Folic acid reduces the risk of stroke
Surprisingly many people suffer from hypertension without knowing it. That is a concealed threat, as elevated blood pressure is a common cause of stroke and premature death. However, people with hypertension who take folic acid along with their blood pressure-lowering medicine have a substantially lower risk of stroke.
Supplements of folic acid are generally recommended in connection with anemia and especially pregnancy, as it reduces the risk of neural tube defects (NTD) and heart defects in newborn babies. Folic acid supplements also play an important role for the cardiovascular system, the heart, and the brain. It is a good idea to get as much of the nutrient as possible from the diet, as many people are much better able to utilize the vitamin in its natural form (this will be addressed later on in the article).
What causes stroke?
In the United States, stroke (apoplexy) is the fifth leading cause of death and is a result of a blood clot in the brain or cerebral hemorrhage. Blood clots in the brain are mainly caused by atherosclerosis and circulating clots that wedge themselves into narrow blood vessel passages. Cerebral hemorrhage is primarily caused by poorly managed hypertension, blood-thinning medicine, and serious conditions such as cancer. Atherosclerosis and hypertension is a very unfortunate cocktail that increases the risk of stroke additionally.
Folic acid could save millions of lives globally
Because folic acid is one of the leading causes of stroke, Dr. Yong Huo and his team of researchers from Beijing University Hospital set out to investigate the effect of folic acid supplements on 20,000 adult patients who took the anti-hypertensive drug Vasotec and who had not suffered a stroke. During the study period, half of the participants took folic acid together with their blood pressure-lowering medicine, while the other half took their medicine only. Four and half years later, the researchers detected a 21 per cent lower stroke rate among those who had taken medicine and folic acid, compared with those who had only taken their medicine. The study is published in the Journal of the American Medical Association.
Because 800,000 Americans die of stroke every year, the study results suggest that supplementing with folic acid may in theory save around 200,000 American lives a year. Similar results have been seen in other studies.
Dr. Susanne Steinbaum, a New York-based cardiologist at the Lenox Hill Hospital is quoted as saying:
"If all that is required to prevent the greatest health threat worldwide is a vitamin, then we need to consider checking patients' blood levels of folic acid and supplementing if needed."
Folic acid regulates homocysteine, a harmful compound that causes blood clots
According to Yong Huo's study, the two groups differed in terms of stroke caused by blood clots.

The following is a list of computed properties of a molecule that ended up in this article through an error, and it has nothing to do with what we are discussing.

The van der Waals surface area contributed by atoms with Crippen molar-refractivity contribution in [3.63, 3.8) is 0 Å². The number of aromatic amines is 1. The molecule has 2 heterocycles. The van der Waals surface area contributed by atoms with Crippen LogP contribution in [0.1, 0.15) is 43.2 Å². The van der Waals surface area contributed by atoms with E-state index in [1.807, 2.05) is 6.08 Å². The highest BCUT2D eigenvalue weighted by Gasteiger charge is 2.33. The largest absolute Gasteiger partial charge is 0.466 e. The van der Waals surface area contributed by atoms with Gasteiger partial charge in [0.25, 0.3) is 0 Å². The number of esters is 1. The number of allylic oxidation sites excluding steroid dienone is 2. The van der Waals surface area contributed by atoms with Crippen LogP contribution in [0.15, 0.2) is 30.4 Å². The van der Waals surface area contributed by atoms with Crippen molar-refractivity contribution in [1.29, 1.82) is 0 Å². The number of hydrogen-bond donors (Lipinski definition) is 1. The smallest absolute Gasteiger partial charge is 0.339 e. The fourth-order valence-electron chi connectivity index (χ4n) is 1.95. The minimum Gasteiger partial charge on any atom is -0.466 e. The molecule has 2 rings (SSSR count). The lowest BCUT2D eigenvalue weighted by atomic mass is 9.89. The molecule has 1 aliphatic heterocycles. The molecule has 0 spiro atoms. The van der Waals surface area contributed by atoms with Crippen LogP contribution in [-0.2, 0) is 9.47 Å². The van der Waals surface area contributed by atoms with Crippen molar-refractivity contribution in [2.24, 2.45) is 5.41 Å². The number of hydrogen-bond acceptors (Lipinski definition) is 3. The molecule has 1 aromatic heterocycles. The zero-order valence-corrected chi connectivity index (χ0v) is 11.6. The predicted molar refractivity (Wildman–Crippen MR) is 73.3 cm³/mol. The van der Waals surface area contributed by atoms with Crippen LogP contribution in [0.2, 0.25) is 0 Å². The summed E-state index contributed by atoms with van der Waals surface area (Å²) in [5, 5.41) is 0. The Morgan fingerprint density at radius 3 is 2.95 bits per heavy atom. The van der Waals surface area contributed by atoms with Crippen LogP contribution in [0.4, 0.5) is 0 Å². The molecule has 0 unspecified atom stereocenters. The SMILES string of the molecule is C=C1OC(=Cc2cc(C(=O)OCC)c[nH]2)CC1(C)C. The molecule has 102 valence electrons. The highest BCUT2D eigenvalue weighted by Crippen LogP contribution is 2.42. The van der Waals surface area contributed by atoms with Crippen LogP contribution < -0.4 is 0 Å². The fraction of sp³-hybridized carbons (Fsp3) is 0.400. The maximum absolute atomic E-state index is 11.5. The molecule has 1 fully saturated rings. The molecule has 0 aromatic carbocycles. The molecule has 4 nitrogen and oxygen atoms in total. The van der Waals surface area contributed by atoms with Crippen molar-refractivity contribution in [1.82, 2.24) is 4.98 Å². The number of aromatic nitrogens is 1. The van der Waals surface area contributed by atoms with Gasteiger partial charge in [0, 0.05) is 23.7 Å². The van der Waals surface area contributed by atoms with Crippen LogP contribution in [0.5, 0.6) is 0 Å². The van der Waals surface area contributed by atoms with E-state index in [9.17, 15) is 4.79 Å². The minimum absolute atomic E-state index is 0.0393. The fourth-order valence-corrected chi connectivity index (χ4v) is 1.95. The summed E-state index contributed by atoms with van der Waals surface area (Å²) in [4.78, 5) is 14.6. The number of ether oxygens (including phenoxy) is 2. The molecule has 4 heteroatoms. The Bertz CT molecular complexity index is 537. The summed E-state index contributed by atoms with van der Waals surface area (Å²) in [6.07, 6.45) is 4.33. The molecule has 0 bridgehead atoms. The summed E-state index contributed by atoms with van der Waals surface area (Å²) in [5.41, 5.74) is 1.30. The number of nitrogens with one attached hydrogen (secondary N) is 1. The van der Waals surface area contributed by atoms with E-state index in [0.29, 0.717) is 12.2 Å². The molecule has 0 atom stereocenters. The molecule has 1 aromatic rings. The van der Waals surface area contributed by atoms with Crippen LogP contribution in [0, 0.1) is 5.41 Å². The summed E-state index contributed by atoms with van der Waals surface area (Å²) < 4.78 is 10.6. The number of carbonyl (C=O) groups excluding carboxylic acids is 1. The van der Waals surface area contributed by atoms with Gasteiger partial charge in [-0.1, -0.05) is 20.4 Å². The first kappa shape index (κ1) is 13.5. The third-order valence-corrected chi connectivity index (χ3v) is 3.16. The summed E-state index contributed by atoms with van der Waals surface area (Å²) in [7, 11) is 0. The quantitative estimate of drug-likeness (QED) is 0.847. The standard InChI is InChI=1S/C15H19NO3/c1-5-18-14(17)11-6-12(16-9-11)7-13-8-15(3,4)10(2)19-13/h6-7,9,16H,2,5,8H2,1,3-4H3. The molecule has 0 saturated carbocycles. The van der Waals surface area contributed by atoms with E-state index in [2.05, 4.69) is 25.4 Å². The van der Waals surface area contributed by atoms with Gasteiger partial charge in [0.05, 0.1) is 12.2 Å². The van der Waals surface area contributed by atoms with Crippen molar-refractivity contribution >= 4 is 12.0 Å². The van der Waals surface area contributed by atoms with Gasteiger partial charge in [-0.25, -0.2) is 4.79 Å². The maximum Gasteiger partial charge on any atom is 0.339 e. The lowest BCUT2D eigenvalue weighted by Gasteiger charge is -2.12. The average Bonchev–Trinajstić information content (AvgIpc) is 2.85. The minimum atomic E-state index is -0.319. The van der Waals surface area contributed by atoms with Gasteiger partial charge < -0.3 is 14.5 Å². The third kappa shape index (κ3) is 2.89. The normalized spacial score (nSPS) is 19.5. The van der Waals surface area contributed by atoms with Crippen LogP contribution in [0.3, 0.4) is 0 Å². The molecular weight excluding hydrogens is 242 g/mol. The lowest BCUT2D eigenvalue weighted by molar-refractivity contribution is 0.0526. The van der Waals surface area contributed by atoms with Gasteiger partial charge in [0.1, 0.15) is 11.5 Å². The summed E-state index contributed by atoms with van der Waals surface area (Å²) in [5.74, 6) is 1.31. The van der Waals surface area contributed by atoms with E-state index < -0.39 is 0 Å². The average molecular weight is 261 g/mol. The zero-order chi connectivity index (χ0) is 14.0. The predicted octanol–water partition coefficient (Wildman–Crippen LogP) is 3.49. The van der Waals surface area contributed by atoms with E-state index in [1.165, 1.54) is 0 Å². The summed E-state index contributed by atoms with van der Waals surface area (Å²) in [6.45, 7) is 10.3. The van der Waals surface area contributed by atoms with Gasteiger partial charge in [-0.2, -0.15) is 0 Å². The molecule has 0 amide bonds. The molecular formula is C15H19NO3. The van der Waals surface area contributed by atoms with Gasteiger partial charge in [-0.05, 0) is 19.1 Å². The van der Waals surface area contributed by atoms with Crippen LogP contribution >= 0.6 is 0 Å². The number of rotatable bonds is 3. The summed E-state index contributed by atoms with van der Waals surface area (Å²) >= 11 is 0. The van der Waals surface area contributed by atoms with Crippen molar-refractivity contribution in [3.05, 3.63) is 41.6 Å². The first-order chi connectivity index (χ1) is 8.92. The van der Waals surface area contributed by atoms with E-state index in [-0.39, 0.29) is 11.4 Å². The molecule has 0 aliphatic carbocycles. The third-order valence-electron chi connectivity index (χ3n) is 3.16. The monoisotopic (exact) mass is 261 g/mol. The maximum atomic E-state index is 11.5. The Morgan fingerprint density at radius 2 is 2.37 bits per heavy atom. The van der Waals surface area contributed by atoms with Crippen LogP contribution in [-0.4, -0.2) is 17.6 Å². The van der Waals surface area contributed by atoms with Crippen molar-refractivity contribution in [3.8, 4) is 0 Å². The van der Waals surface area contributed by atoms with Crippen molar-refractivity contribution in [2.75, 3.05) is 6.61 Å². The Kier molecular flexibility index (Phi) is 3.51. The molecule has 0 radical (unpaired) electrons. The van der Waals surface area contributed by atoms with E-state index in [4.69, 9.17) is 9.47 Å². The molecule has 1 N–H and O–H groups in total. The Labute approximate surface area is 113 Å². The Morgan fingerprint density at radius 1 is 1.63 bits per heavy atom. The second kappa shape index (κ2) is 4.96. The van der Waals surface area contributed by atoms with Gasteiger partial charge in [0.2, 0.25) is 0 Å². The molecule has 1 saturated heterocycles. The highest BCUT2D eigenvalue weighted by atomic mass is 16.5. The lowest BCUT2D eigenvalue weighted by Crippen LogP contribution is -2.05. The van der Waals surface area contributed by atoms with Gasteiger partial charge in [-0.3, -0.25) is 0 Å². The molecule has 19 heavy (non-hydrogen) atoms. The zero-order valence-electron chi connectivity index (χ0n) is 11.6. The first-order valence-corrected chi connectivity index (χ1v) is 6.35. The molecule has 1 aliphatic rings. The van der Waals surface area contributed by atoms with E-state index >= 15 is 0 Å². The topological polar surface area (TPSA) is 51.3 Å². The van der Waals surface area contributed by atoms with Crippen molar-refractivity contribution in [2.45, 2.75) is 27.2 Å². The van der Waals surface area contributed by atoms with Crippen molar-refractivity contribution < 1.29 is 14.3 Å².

It is useful to know in this connection that elevated levels of a potentially harmful compound called homocysteine may contribute to the formation of blood clots. It is also a known fact that homocysteine interacts with folic acid, vitamin B12, and vitamin B6, and that levels of homocysteine may become too high if there is a deficiency of one or several of the mentioned vitamins. Slow metabolism, renal disease, psoriasis, and the use of various types of medicine (including birth control pills) may also cause homocysteine levels to increase.
Elevated homocysteine levels may:
How different forms of folic acid are absorbed and utilized
The most common term for the vitamin is folic acid (vitamin B9 is hardly ever used). Folic acid is the synthetic form that is found in vitamin pills, while folate is the natural form that you get from food. Normally, folic acid is very stable. In the body it gets converted into folate and the biologically active form, chemically known as L-5-MTHF. This is the form of the nutrient that is able to cross the blood-brain-barrier and make itself useful in the brain. It appears, however, that nearly 50% of older people have difficulty with converting folic acid to its biologically active form because their enzyme activity is reduced. It is therefore an advantage for these individuals to make sure to consume several good folate sources from the diet at the same time as taking supplements of folic acid.
Good folate sources:
Liver, legumes, cabbage, asparagus, other green vegetables, sprouts, nuts, eggs, and fruit.
Blood samples and diagnosis
Folate deficiencies are detectable through blood samples. Elevated levels of homocysteine also help to identify a deficiency.
Lack of folate is often seen in conjunction with low vitamin B12 levels.
What causes a folate deficiency?
Primary causes of deficiencies are poor diets, pregnancy, ageing processes, alcohol abuse, narcotic drugs and other stimulants, prolonged use of birth control pills and medical drugs like methotrexate (against rheumatism and cancer), where folic acid supplements are normally advised to avoid serious deficiency diseases.
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